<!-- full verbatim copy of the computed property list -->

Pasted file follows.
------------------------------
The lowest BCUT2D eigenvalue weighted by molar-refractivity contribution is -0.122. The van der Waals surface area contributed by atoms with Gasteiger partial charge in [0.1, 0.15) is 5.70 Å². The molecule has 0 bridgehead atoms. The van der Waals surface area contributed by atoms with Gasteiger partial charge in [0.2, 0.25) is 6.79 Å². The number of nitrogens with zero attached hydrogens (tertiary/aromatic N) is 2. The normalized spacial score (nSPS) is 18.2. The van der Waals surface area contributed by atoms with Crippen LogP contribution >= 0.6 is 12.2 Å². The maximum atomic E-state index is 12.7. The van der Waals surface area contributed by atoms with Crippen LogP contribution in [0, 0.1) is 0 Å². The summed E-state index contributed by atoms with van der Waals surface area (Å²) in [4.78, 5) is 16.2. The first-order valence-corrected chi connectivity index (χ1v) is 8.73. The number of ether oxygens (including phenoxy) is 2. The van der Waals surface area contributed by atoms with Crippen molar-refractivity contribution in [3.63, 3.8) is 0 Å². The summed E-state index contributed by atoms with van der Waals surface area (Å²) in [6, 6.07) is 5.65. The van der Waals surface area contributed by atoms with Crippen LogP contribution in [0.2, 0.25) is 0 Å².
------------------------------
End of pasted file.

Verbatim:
The lowest BCUT2D eigenvalue weighted by molar-refractivity contribution is -0.122. The van der Waals surface area contributed by atoms with Gasteiger partial charge in [0.1, 0.15) is 5.70 Å². The molecule has 0 bridgehead atoms. The van der Waals surface area contributed by atoms with Gasteiger partial charge in [0.2, 0.25) is 6.79 Å². The number of nitrogens with zero attached hydrogens (tertiary/aromatic N) is 2. The normalized spacial score (nSPS) is 18.2. The van der Waals surface area contributed by atoms with Crippen LogP contribution >= 0.6 is 12.2 Å². The maximum atomic E-state index is 12.7. The van der Waals surface area contributed by atoms with Crippen LogP contribution in [0, 0.1) is 0 Å². The summed E-state index contributed by atoms with van der Waals surface area (Å²) in [4.78, 5) is 16.2. The first-order valence-corrected chi connectivity index (χ1v) is 8.73. The number of ether oxygens (including phenoxy) is 2. The van der Waals surface area contributed by atoms with Crippen molar-refractivity contribution in [3.63, 3.8) is 0 Å². The summed E-state index contributed by atoms with van der Waals surface area (Å²) in [6, 6.07) is 5.65. The van der Waals surface area contributed by atoms with Crippen LogP contribution in [0.2, 0.25) is 0 Å².